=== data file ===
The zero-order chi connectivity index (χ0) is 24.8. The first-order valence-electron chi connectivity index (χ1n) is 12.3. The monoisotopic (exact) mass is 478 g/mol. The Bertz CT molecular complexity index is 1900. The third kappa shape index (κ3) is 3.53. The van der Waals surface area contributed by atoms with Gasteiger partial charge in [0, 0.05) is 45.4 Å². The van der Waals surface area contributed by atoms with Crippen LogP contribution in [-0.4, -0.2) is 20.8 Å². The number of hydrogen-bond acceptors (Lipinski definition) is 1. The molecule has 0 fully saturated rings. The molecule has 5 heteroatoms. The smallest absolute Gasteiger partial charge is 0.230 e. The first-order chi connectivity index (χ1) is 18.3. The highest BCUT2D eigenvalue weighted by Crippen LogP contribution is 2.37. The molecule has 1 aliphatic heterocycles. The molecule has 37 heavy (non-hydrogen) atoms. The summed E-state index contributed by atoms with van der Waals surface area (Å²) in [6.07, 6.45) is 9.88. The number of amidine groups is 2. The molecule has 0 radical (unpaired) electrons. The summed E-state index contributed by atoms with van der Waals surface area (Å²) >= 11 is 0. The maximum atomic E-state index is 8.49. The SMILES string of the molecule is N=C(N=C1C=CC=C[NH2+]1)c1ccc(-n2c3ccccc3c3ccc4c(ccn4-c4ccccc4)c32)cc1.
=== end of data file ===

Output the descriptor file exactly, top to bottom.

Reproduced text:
The zero-order chi connectivity index (χ0) is 24.8. The first-order valence-electron chi connectivity index (χ1n) is 12.3. The monoisotopic (exact) mass is 478 g/mol. The Bertz CT molecular complexity index is 1900. The third kappa shape index (κ3) is 3.53. The van der Waals surface area contributed by atoms with Gasteiger partial charge in [0, 0.05) is 45.4 Å². The van der Waals surface area contributed by atoms with Crippen LogP contribution in [-0.4, -0.2) is 20.8 Å². The number of hydrogen-bond acceptors (Lipinski definition) is 1. The molecule has 0 fully saturated rings. The molecule has 5 heteroatoms. The smallest absolute Gasteiger partial charge is 0.230 e. The first-order chi connectivity index (χ1) is 18.3. The highest BCUT2D eigenvalue weighted by Crippen LogP contribution is 2.37. The molecule has 1 aliphatic heterocycles. The molecule has 37 heavy (non-hydrogen) atoms. The summed E-state index contributed by atoms with van der Waals surface area (Å²) in [6.07, 6.45) is 9.88. The number of amidine groups is 2. The molecule has 0 radical (unpaired) electrons. The summed E-state index contributed by atoms with van der Waals surface area (Å²) >= 11 is 0. The maximum atomic E-state index is 8.49. The SMILES string of the molecule is N=C(N=C1C=CC=C[NH2+]1)c1ccc(-n2c3ccccc3c3ccc4c(ccn4-c4ccccc4)c32)cc1.